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Easy Ways to Improve Your College GPA

Updated on July 8, 2014
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Jeannie has been writing for HubPages for over 5 years. She covers a wide variety of topics—anything from hamsters to office work.

It's all about the class schedule.

If you are attending college or plan on attending college soon, I would like to give you some helpful advice. Anyone attending college should be concerned about his or her GPA (grade point average) and ways to improve it. Many factors go into a GPA: your major, how much you study, how often you attend class, and your intelligence. I would also like to add something you may not have considered to the list: your class schedule.

When picking your classes, you need to consider more than just what is required to graduate. You need to consider who is teaching the class, the time of day the class is scheduled, if it meshes well with other classes that semester, and a number of other factors. I would like to help you help yourself!

Don't pay attention to the levels.

At pretty much every college, the classes are labeled by a simple numbering system, such as:

  • 100 Level - Freshman
  • 200 Level - Sophomore
  • 300 Level - Junior
  • 400 Level - Senior

I dare say these levels do not mean a thing.  Some of the easiest classes I ever attended were 300 level; some of the most difficult classes were 100 or 200 level.  It depends on the subject and it depends on the professor.  What you will find is more prerequisites for the upper level classes.  If you take the prerequisites for an upper level class in your first semester, do not underestimate your ability to take a "junior" level class in your second semester.  That junior level class may be easier than you imagine.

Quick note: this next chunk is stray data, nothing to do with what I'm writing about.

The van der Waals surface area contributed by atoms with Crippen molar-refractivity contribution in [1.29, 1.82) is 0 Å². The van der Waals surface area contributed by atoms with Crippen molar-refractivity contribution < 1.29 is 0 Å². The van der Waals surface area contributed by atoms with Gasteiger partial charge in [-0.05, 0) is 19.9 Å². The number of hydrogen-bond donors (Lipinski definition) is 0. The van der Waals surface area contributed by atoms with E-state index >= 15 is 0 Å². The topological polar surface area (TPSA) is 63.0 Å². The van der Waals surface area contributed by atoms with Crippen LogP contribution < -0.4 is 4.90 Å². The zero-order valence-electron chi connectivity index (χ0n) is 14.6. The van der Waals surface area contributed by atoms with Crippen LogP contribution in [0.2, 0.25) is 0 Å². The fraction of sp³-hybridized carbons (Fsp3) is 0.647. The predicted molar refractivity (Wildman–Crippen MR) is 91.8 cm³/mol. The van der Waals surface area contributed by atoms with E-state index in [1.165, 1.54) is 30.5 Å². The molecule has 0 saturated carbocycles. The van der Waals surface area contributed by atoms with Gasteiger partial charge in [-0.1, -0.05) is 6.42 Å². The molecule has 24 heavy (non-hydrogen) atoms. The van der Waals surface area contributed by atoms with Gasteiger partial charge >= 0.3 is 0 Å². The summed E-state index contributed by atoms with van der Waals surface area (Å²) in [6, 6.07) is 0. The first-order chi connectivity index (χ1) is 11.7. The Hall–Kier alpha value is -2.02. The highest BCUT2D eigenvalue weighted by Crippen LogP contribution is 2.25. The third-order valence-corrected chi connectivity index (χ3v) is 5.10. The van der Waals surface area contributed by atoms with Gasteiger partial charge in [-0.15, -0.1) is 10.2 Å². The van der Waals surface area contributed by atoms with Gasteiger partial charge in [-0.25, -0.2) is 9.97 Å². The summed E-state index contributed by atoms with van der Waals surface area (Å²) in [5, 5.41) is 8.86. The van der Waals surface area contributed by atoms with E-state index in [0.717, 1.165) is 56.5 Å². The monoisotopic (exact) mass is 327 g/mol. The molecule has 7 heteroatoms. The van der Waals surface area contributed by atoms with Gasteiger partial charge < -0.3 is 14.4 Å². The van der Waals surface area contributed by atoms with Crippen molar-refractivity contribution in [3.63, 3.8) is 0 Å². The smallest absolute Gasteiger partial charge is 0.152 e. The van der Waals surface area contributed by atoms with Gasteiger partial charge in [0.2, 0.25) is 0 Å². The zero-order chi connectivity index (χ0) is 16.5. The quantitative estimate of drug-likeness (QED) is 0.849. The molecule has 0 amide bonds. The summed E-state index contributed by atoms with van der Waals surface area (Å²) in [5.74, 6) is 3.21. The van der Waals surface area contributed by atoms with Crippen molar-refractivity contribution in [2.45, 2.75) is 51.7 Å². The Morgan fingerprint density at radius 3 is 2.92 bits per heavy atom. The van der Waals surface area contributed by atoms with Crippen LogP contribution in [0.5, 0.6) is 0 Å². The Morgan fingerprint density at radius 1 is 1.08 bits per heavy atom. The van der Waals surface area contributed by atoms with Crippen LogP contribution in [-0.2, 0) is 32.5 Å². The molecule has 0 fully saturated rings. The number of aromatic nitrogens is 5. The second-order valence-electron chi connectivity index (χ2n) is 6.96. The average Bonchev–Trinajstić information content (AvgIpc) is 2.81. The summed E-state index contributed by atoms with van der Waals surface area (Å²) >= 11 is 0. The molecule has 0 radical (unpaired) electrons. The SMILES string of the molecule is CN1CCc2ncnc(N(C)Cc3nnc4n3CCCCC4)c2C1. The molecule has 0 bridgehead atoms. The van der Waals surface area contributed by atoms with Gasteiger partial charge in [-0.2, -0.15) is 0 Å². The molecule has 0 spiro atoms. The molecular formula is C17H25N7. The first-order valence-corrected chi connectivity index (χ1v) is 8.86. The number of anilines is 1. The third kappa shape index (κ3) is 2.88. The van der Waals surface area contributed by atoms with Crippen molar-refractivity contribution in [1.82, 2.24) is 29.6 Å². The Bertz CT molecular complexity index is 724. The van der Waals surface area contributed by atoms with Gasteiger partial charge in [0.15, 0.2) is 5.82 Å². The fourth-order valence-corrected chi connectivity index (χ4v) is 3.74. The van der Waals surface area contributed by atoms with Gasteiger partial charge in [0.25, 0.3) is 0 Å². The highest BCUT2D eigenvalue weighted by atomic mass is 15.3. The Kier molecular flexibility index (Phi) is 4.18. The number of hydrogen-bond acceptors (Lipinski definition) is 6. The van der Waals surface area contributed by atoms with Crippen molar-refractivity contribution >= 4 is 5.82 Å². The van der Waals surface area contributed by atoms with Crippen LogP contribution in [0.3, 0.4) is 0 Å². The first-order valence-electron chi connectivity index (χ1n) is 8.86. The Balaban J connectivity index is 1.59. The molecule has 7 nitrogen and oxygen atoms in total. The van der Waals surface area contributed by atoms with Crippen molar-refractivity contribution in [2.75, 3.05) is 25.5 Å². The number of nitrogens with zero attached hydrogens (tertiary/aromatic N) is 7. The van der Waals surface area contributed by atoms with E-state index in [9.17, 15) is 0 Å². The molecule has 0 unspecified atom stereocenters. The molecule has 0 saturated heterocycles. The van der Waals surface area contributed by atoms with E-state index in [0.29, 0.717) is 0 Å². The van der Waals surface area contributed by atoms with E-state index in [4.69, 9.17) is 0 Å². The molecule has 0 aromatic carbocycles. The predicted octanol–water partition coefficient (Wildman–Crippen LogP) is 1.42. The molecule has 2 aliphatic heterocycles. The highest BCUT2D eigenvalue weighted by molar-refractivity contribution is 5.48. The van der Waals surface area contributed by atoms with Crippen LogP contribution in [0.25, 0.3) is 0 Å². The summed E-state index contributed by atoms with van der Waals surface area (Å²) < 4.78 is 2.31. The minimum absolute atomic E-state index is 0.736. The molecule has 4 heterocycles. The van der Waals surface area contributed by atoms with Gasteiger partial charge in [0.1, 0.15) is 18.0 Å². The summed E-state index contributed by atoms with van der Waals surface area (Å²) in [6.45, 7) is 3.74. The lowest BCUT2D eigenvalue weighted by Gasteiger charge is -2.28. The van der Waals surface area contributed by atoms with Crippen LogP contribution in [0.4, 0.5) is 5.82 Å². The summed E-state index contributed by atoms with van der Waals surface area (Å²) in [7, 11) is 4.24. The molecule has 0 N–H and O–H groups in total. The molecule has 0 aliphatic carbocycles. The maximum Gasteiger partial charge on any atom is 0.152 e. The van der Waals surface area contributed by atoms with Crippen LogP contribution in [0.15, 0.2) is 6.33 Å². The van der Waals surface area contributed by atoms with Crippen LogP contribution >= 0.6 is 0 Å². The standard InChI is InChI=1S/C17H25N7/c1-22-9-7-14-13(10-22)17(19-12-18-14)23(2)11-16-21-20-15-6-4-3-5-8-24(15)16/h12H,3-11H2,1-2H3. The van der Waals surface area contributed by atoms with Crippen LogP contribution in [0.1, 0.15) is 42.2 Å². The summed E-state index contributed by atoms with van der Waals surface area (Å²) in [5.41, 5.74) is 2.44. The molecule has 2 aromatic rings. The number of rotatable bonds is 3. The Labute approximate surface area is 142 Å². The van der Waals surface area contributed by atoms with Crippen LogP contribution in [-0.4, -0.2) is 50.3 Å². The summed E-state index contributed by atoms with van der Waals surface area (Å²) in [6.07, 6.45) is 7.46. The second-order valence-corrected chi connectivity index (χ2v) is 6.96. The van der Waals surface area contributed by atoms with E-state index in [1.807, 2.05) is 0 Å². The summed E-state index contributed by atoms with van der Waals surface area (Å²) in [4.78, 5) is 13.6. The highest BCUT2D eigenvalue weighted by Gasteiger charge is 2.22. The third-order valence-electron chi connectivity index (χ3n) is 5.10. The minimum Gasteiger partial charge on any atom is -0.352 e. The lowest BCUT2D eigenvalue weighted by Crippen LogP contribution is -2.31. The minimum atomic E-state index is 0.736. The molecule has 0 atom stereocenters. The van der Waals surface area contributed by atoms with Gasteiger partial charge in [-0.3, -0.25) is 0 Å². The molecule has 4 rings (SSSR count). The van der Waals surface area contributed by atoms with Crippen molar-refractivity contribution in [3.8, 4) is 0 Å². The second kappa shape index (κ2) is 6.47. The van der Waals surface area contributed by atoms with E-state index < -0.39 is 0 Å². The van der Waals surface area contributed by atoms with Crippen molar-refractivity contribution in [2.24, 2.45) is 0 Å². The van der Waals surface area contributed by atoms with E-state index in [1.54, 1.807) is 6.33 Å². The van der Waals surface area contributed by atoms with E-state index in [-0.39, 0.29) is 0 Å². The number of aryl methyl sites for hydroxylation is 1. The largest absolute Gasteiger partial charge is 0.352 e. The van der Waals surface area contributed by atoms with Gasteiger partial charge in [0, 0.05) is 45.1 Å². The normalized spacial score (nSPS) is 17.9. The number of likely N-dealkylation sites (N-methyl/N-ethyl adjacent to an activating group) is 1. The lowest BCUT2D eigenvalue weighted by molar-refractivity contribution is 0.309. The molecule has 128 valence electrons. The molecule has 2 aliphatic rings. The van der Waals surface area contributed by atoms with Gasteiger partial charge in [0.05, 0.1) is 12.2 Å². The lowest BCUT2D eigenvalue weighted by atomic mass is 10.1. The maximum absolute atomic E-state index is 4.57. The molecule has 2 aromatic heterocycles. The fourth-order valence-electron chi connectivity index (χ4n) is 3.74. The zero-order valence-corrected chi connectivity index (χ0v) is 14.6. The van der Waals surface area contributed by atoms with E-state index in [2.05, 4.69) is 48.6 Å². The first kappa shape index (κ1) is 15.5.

Get to know the professors.

Your first semester or two is going to be tough at a new school. You will not know anything at first and you are going to have to hope for the best when registering for classes. Also, since you are a first year, you will not have dibs on the best classes anyway. Upper classmen will have the opportunity to register before you, and 9 times out of 10, they will take the best classes. Don't worry - your day will come, too.

When you do learn the names of professors and your required classes, ask around and find out more about the professors. Find out which professor is an easy A. Find out who is most strict about attendance. Learn which professors will allow you to earn extra credit. Your classmates can help you out by sharing their experiences with you.

Find an advisor you can trust and listen to that advisor.

While attending college, you can pick an advisor for your classes. This professor can take you through the requirements and review your schedule with you before you register.

First, pick an advisor you can trust. It is best to pick a professor if you've already taken a class with him or her. The professor probably understands your learning style and would have a better idea what classes you should take.

Second, ask other students who they recommend. Some professors are just better at giving advice than others. You need to find someone that will be honest with you and let you know if you probably won't do well with a certain professor. Also, professors that have taught at the school for a long time know the other professors well, and can make better recommendations.